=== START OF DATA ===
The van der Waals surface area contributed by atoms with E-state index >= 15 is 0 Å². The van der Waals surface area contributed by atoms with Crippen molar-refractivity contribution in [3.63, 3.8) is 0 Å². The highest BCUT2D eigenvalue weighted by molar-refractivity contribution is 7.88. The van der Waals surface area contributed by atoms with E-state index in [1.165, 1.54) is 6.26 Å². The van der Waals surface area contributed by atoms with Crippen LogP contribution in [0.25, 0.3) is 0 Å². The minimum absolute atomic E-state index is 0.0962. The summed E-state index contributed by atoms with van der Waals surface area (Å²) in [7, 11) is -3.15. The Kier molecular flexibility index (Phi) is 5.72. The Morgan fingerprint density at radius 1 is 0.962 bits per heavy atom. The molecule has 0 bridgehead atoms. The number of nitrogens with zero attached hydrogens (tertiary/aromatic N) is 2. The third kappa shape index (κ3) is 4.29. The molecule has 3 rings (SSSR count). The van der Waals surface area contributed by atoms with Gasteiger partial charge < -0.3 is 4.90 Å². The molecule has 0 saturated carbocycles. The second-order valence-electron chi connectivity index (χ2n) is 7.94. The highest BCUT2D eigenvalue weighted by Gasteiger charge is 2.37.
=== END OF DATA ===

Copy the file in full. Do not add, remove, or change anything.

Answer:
The van der Waals surface area contributed by atoms with E-state index >= 15 is 0 Å². The van der Waals surface area contributed by atoms with Crippen molar-refractivity contribution in [3.63, 3.8) is 0 Å². The highest BCUT2D eigenvalue weighted by molar-refractivity contribution is 7.88. The van der Waals surface area contributed by atoms with E-state index in [1.165, 1.54) is 6.26 Å². The van der Waals surface area contributed by atoms with Crippen LogP contribution in [0.25, 0.3) is 0 Å². The minimum absolute atomic E-state index is 0.0962. The summed E-state index contributed by atoms with van der Waals surface area (Å²) in [7, 11) is -3.15. The Kier molecular flexibility index (Phi) is 5.72. The Morgan fingerprint density at radius 1 is 0.962 bits per heavy atom. The molecule has 0 bridgehead atoms. The number of nitrogens with zero attached hydrogens (tertiary/aromatic N) is 2. The third kappa shape index (κ3) is 4.29. The molecule has 3 rings (SSSR count). The van der Waals surface area contributed by atoms with Gasteiger partial charge < -0.3 is 4.90 Å². The molecule has 0 saturated carbocycles. The second-order valence-electron chi connectivity index (χ2n) is 7.94. The highest BCUT2D eigenvalue weighted by Gasteiger charge is 2.37.